Financial Focus John Candaso

Life insurance isn’t something that’s on the forefront of many people’s minds, but it’s never too early to start planning. September is Life Insurance Awareness Month, which serves as a good reminder time to consider this coverage.

It’s a type of insurance that’s easy to put off, but by the time people want to buy a policy, it could be priced out of their budget.

Almost one-third of U.S. households (35 million) in 2010 didn’t have any life insurance, according to a study by LIMRA, a think tank and international learning center for insurance companies. And half of U.S. households (58 million) said they don’t have adequate coverage.

The two main types of life insurance policies — permanent and term — differ quite a bit.

Whole life policies, a type of permanent policy, are the ones you see advertised on television. Consumers usually purchase policies of $100,000 or less, often lower than term and universal term policies.

For a lower cost insurance that lasts up to 30 years, term might be the way to go. It’s the simplest, least-expensive option. But term has its drawbacks. Say you buy a 30-year term and outlive it. Because it’s basically renting insurance, your policy ends when the term is finished.

If you want something permanent, more expensive universal term insurance is an option. With this type of policy, your money is being invested and will be returned to you — with interest — if you outlive the policy. Many of these policies are made for $100,000 to $1 million or more.

No matter the option you choose, life insurance isn’t a quick purchase. Expect the process to take 30 to 40 days so the insurer can get a well-rounded picture of you and your life.

Insurers will quiz you on hobbies, your job, your net income and your beneficiaries. Besides your age, health history and their own “paramedic check,” adjusters weigh in on a host of other variables. Family health histories are explored, as well as lifestyles and careers.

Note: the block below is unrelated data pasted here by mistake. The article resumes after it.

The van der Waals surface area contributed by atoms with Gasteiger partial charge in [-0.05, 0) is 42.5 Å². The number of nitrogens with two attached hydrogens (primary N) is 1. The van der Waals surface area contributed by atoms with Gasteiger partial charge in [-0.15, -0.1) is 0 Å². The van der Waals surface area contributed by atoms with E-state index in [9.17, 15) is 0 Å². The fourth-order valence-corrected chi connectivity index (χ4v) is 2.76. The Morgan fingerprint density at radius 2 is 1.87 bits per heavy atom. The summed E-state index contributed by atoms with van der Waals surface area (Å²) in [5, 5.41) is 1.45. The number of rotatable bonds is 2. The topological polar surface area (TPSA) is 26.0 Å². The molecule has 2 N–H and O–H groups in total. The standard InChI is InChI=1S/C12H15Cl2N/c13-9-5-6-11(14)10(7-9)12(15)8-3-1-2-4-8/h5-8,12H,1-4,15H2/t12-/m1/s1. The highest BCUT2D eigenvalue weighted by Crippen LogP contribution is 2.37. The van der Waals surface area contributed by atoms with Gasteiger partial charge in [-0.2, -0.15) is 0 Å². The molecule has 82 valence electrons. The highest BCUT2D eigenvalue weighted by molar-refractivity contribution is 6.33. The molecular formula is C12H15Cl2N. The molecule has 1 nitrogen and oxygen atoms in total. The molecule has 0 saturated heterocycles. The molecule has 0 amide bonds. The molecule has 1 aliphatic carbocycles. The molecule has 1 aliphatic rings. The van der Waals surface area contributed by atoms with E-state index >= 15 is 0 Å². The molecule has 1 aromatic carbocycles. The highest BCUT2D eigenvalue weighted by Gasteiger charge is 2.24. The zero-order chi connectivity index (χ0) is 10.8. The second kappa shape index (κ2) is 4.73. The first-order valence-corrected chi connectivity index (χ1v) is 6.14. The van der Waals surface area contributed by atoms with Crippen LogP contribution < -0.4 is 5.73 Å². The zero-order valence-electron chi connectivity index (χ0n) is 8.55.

Consumers typically have a variety of questions about life insurance. Here are answers to the most common ones:

• What if you lie? It’s difficult to get away with it. For example, you cannot hide tobacco use in your blood tests, so just be as up-front as possible.

• I already have life insurance through my job. Should I get more? While large companies usually have some type of group life insurance, those policies only follow the employee while he works there. If your company does offer it, consider increasing it. Many times, you can do so for only a few dollars out of each paycheck.

• What if my life insurance company goes under? Each state operates an insurance Guaranty Association, which is equivalent to the insurance industry’s FDIC. Should an insurance company fail, Arizona residents who carry a policy from a company that’s licensed to practice life insurance in the state are guaranteed up to $300,000 per policy by the Arizona Life and Disability Insurance Guaranty Fund.

• How much life insurance do I need? While everyone’s situation is different, it’s important to determine a few things: why you want life insurance; how much you want to spend; and the percentage of your financial portfolio you want it to be. Maybe you want to provide for your family, or perhaps you want to donate it to charity.


• John Candaso is an Ahwatukee resident and licensed insurance sales agent with AAA Arizona. He can be reached at

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